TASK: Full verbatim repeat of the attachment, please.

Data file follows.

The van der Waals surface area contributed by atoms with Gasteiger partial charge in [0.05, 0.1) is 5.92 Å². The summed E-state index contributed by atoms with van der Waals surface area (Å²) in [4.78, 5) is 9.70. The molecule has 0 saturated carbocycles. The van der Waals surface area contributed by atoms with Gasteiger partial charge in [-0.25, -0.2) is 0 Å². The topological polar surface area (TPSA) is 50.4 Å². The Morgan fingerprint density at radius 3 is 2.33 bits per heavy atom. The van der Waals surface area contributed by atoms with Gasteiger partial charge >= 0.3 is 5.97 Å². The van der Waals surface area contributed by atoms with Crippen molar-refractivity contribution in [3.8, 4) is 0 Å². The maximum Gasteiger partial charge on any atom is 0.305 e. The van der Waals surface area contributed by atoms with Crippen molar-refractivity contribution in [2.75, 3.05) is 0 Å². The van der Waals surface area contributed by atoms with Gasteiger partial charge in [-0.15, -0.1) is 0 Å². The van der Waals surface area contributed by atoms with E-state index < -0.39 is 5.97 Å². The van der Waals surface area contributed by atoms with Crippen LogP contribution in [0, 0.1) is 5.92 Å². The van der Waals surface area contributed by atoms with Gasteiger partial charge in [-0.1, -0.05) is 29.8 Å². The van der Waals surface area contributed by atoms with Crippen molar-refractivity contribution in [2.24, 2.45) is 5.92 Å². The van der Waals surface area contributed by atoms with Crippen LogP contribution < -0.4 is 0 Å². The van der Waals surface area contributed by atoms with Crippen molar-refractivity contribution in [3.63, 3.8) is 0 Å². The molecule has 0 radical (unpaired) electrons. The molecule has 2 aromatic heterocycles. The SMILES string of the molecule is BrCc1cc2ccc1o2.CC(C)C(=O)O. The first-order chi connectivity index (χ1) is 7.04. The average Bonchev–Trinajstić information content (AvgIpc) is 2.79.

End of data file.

The van der Waals surface area contributed by atoms with Gasteiger partial charge in [0.05, 0.1) is 5.92 Å². The summed E-state index contributed by atoms with van der Waals surface area (Å²) in [4.78, 5) is 9.70. The molecule has 0 saturated carbocycles. The van der Waals surface area contributed by atoms with Gasteiger partial charge in [-0.25, -0.2) is 0 Å². The topological polar surface area (TPSA) is 50.4 Å². The Morgan fingerprint density at radius 3 is 2.33 bits per heavy atom. The van der Waals surface area contributed by atoms with Gasteiger partial charge >= 0.3 is 5.97 Å². The van der Waals surface area contributed by atoms with Crippen molar-refractivity contribution in [3.8, 4) is 0 Å². The maximum Gasteiger partial charge on any atom is 0.305 e. The van der Waals surface area contributed by atoms with Crippen molar-refractivity contribution in [2.75, 3.05) is 0 Å². The van der Waals surface area contributed by atoms with Gasteiger partial charge in [-0.15, -0.1) is 0 Å². The van der Waals surface area contributed by atoms with E-state index < -0.39 is 5.97 Å². The van der Waals surface area contributed by atoms with Crippen LogP contribution in [0, 0.1) is 5.92 Å². The van der Waals surface area contributed by atoms with Gasteiger partial charge in [-0.1, -0.05) is 29.8 Å². The van der Waals surface area contributed by atoms with Crippen molar-refractivity contribution in [2.24, 2.45) is 5.92 Å². The van der Waals surface area contributed by atoms with Crippen LogP contribution < -0.4 is 0 Å². The van der Waals surface area contributed by atoms with Crippen molar-refractivity contribution in [3.63, 3.8) is 0 Å². The molecule has 0 radical (unpaired) electrons. The molecule has 2 aromatic heterocycles. The SMILES string of the molecule is BrCc1cc2ccc1o2.CC(C)C(=O)O. The first-order chi connectivity index (χ1) is 7.04. The average Bonchev–Trinajstić information content (AvgIpc) is 2.79.